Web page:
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Alberta Health says province has had only one human case of rare swine flu – Terrace Standard

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An investigation into Canada’s first human case of a rare swine flu variant in central Alberta has determined it’s the only one in the area.

Alberta Health says in a statement that, despite testing, no other positive cases have been identified..

It says a preliminary genetic comparison of the virus from the patient with historical samples in pigs suggests the case was acquired indirectly from pigs.

The province’s chief medical officer of health, Dr. Deena Hinshaw, has said the variant Influenza A H1N2 case was detected in mid-October after a patient showed up with flu-like symptoms in an emergency department in central Alberta.

It was the first reported case in Canada since 2005 when reporting became mandatory — and one of only 27 cases globally.

Infectious disease experts have suggested the case was not likely to be a major issue — unless there was spread from person to person.

READ MORE: Canada’s first case of rare swine flu variant found in central Alberta patient

The Canadian Press


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News Releases | COVID-19 Bulletin #268 – news.gov.mb.ca

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Need More Info?

Public information, contact Manitoba Government Inquiry: 1-866-626-4862 or 204-945-3744.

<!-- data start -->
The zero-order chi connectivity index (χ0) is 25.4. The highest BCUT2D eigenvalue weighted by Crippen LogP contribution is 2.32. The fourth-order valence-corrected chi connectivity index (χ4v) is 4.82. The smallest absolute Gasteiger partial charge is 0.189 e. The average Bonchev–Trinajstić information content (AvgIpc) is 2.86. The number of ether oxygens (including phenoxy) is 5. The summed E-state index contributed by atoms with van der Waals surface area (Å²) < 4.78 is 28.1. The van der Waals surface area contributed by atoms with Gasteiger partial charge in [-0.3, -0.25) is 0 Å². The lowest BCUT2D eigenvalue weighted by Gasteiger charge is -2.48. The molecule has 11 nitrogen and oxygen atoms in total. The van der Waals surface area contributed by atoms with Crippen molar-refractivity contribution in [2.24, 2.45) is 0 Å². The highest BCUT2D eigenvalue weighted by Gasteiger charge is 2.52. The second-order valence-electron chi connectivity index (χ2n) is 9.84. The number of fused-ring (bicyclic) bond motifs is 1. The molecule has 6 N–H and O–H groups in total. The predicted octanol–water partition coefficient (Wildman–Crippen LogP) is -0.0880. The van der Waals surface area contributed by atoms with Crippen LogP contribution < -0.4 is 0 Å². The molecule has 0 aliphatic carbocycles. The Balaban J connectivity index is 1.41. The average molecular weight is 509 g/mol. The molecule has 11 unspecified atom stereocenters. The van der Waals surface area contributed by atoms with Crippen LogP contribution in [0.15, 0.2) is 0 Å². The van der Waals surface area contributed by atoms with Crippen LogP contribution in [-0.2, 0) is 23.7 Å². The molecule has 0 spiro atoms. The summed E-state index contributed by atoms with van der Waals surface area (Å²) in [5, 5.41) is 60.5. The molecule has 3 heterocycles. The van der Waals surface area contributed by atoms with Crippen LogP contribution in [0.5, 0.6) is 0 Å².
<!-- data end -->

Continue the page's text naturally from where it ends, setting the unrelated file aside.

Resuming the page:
Media requests for general information, contact Communications Services Manitoba: 204-945-3765.

Media requests for ministerial comment, contact Communications and Stakeholder Relations: 204-794-0732.

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Ontario parents can soon apply for 2nd COVID-19 payout, should come before holidays – CP24 Toronto's Breaking News

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Ontario parents will soon be able to apply for their next COVID-19 cheque from the provincial government and should receive the funds before the holidays.

On Friday, Education Minister Stephen Lecce announced the application portal to receive the second payout will open “within the next week.”

“It’s part of a broader effort to get money in the pockets of parents ahead of the holidays,” he said. “We know it’s tough. We are going to be there for parents and for the kids.”

The second payment was initially announced when the province tabled its budget earlier this month.

Parents of children aged 12 or younger will again be able to receive a one-time payment of $200 per child, and $250 for children 21 years of age or younger with special education needs.

This is the second payout from the province to Ontario families during the COVID-19 pandemic. The first payout came in the spring.

The payments are meant as “a measure of relief” for those affected by outbreaks of the disease in schools and for those choosing to learn at home.

The government will spend $380 million on the second payout to parents, on top of the $378 million from the first round.

Last week, the province announced that Ontario schools will not have an extended winter break.

On Friday, Lecce said the government is doing everything possible to keep students, staff and parents safe amid the second wave of the disease.

“The chief medical officer of health made a determination that at this time (an extended winter break) is not required,” Lecce said. “His belief is that our schools remain fundamentally safe, with 99.9 per cent of kids in the province COVID-19 free.”